In a sense, we compete with other photo-sharing sites, but we're offering something very different. Flickr really created a new class of application, a new product category and a new kind of use. In another sense, if people spend a lot of time with Flickr and are deeply engaged with it, we compete indirectly with sites where people go to hang out, like Facebook, MySpace. But I definitely don't see us in direct competition with them.

IDG: You told me that Yahoo has been good for Flickr. How has Flickr been good for Yahoo?

Butterfield: It's a bit unfair to think that there weren't all kinds of hyper-talented and progressive people with innovative ideas around Yahoo [prior to the Flickr acquisition]. But over the last couple of years, Yahoo has gotten a lot better at realizing some of the innovative potential and I'd like to think we've contributed to the way new products are developed and how innovation happens. In fact, Caterina Fake, my wife and Flickr co-founder, went to a team called the Technology Development Group that is responsible for a lot of that stuff.

IDG: The Peanut Butter Manifesto memo got a lot of attention last year. It said Yahoo was spread out too thin, and wasn't going deep enough into some areas. How do the arguments in that memo apply to Flickr, if at all?

Butterfield: There's a couple of things. Flickr was explicitly mentioned in the memo, as an area in which we're investing in two similar areas, the other one Yahoo Photos. But I'm not sure the memo applies very directly to Flickr. We're very focused on one core mission. Internally Flickr is making a number of larger bets and it's a fairly discreet unit inside of Yahoo, both on the operational and the product level. To the extent that the criticisms in the memo are things Yahoo should take action on, then they don't apply so much to Flickr... I don't think Flickr and Yahoo Photos were the key point of the memo.

IDG: Do you see Yahoo Photos serving a different type of audience than Flickr?

Butterfield: That's the easiest way to put it, but both audiences are evolving and it's not a straightforward demographic split. It's not like young people use Flickr and old people use Yahoo Photos. The age range is actually pretty similar. It's more about how people feel about sharing their lives online and even more simply about how into the internet people are. The Flickr user is more interested in interacting, in the community aspects.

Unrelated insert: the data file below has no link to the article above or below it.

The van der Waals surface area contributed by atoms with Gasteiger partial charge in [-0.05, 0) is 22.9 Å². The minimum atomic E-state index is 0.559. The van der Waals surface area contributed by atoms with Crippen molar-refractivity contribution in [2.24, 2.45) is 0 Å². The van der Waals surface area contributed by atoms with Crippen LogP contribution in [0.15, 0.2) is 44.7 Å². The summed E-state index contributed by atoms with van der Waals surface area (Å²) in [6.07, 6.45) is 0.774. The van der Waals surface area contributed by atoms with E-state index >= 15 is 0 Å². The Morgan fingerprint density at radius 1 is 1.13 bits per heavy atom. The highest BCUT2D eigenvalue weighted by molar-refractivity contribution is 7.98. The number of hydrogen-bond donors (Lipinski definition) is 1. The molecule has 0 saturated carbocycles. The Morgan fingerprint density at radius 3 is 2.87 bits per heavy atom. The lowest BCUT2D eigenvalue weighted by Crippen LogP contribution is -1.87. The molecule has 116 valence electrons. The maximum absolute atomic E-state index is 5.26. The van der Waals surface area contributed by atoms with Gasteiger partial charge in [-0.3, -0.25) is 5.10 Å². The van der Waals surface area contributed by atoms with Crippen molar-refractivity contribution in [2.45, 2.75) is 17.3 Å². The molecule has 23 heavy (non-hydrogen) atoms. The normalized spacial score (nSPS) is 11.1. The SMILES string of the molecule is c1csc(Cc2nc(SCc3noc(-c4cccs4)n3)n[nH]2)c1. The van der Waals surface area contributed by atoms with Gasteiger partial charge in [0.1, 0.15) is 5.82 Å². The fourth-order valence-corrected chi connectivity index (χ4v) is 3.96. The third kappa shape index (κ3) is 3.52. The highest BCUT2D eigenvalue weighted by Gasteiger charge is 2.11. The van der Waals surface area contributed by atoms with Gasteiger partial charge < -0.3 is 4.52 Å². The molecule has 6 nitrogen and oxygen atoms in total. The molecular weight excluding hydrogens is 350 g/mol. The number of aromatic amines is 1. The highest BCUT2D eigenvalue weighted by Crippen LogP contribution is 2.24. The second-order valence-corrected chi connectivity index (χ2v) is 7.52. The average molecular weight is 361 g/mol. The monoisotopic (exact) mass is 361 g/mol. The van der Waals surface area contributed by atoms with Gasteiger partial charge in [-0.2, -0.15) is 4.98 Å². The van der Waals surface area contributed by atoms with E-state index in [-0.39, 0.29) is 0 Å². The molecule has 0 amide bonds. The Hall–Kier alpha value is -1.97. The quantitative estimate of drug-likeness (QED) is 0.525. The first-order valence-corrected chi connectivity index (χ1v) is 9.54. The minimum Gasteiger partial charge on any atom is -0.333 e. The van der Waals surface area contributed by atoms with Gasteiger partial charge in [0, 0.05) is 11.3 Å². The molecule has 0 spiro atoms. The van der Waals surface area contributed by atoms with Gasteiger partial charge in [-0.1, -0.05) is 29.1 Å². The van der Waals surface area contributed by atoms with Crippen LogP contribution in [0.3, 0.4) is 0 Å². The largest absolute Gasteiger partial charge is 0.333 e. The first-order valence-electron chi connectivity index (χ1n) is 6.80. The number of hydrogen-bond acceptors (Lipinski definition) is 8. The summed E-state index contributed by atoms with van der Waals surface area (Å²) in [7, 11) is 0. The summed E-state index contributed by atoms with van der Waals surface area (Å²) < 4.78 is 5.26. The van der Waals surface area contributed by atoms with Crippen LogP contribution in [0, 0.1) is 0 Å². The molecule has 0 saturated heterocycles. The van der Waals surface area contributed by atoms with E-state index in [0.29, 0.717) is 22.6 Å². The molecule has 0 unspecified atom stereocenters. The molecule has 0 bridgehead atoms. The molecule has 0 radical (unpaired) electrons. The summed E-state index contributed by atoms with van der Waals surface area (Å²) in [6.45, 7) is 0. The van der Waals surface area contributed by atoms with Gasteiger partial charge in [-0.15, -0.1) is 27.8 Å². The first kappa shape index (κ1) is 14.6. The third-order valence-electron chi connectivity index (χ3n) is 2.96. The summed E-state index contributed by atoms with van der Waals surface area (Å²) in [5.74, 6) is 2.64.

IDG: Yahoo has a lot of sites and services and some people feel they could be better integrated so it's easier for users to move among them. What is being done with Flickr in that respect, if anything?

Butterfield: There's a constant balancing act between making each product or property great in its own right and making integration for the whole network work really well. There has been [Flickr] integration with other Yahoo properties that makes sense. They tend to be fairly smaller scale but each of them is important in its own right and we're always looking for opportunities to do more. An example: when you're reviewing a hotel or a destination in Yahoo Travel you can bring in photos from Flickr. There are lots of little examples like that.

IDG: Flickr is considered a pioneer in tagging and categorisation of content by users. How do you see tagging evolving? I'm starting to sense some dissatisfaction with it.

Butterfield: At Flickr, tagging is always evolving. It can certainly be true that people are less abuzz about the revolutionary nature of tagging. On the other hand, many people may not know tagging is why the search results tend to be good on Flickr. It's why you can make a real-time search of the 400 million-plus photos on Flickr.

IDG: How is the monetisation of Flickr going? Are Yahoo executives satisfied with it?

Butterfield: We don't break down revenues by property but I can definitely say we're happy with it. The core of the business is the premium subscription service, and we do much better in that than we expected in the early days. We're gradually starting to experiment more with branded advertising and there's contextual advertising in the search. Over time, advertising will become a bigger component of the revenue picture. So people are definitely happy at Yahoo. There's never been any worries about Flickr's revenue and the long-term potential is excellent.